Skip To Content

    This Mom Is Upset Because Dad Let Their Vegan Daughter Eat Meat, And People Have Big Thoughts On The Situation

    "I feel like that's a decision that I should have been informed about."

    There's a subreddit called Am I the Asshole, and I swear, some of the posts are SO interesting.

    E! / Via

    In case you aren't familiar with the subreddit, it's basically a space where people post about their most pressing interpersonal conflicts, and then other users can then decide on who the "asshole" is in the situation.

    Recently, a mother wondered if she was in the wrong for how she handled a situation involving her vegan daughter eating chicken nuggets, and I MUST know what your thoughts are.

    Here's what happened, as told by the mom, u/veggiecoparent:

    "My ex and I were vegan. I became vegan when we moved in together because he was vegan, and he didn't like there being animal products in the house. I learned more about the way food was made, and I agreed. I was vegan while I was pregnant, and we've raised our daughter vegan for the past eight-ish years."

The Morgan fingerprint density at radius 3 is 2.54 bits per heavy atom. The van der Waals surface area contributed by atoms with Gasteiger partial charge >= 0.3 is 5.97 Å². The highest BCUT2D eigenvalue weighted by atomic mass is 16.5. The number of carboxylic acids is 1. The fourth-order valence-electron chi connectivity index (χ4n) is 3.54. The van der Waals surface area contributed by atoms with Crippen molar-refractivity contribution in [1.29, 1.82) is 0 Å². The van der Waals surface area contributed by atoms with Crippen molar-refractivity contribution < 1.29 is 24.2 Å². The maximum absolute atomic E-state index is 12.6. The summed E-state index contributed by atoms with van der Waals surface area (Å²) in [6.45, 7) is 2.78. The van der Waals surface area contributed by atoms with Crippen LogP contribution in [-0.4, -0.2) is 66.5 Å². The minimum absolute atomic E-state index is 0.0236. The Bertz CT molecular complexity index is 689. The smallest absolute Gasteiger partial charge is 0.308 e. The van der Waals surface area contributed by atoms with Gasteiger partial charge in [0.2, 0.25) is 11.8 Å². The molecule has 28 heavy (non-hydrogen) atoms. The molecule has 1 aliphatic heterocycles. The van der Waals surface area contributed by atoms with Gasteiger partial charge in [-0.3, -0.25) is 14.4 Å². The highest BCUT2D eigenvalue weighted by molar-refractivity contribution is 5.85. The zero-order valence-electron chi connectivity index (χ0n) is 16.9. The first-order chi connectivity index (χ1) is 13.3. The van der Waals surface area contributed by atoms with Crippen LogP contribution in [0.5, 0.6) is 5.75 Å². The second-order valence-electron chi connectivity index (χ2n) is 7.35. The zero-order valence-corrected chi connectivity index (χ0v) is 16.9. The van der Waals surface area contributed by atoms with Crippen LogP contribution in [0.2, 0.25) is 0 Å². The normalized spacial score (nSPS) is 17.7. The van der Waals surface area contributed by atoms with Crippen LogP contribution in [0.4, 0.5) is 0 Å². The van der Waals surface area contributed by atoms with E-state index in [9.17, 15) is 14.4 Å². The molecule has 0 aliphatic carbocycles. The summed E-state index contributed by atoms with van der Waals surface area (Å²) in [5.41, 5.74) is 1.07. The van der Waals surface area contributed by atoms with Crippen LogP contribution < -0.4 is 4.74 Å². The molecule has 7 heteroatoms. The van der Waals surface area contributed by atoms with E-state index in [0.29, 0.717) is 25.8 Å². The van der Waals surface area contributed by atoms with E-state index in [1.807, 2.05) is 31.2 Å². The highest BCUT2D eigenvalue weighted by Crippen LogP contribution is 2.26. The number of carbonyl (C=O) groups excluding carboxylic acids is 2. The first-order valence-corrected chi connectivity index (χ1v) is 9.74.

A person at a grocery store putting veggies in a cart
    Oscar Wong / Getty Images

    "We divorced 15 months ago. He was not faithful, but while he was a terrible partner to me, he loves his daughter, and during this time I've tried to be a good coparent."

    "Yesterday I picked up my daughter from her dad's house — he wanted to keep her late because he and his partner were going to take the kids (she has three) to a matinee of Frozen. So it's dinnertime when I'm getting her."

    Image Source / Getty Images/Image Source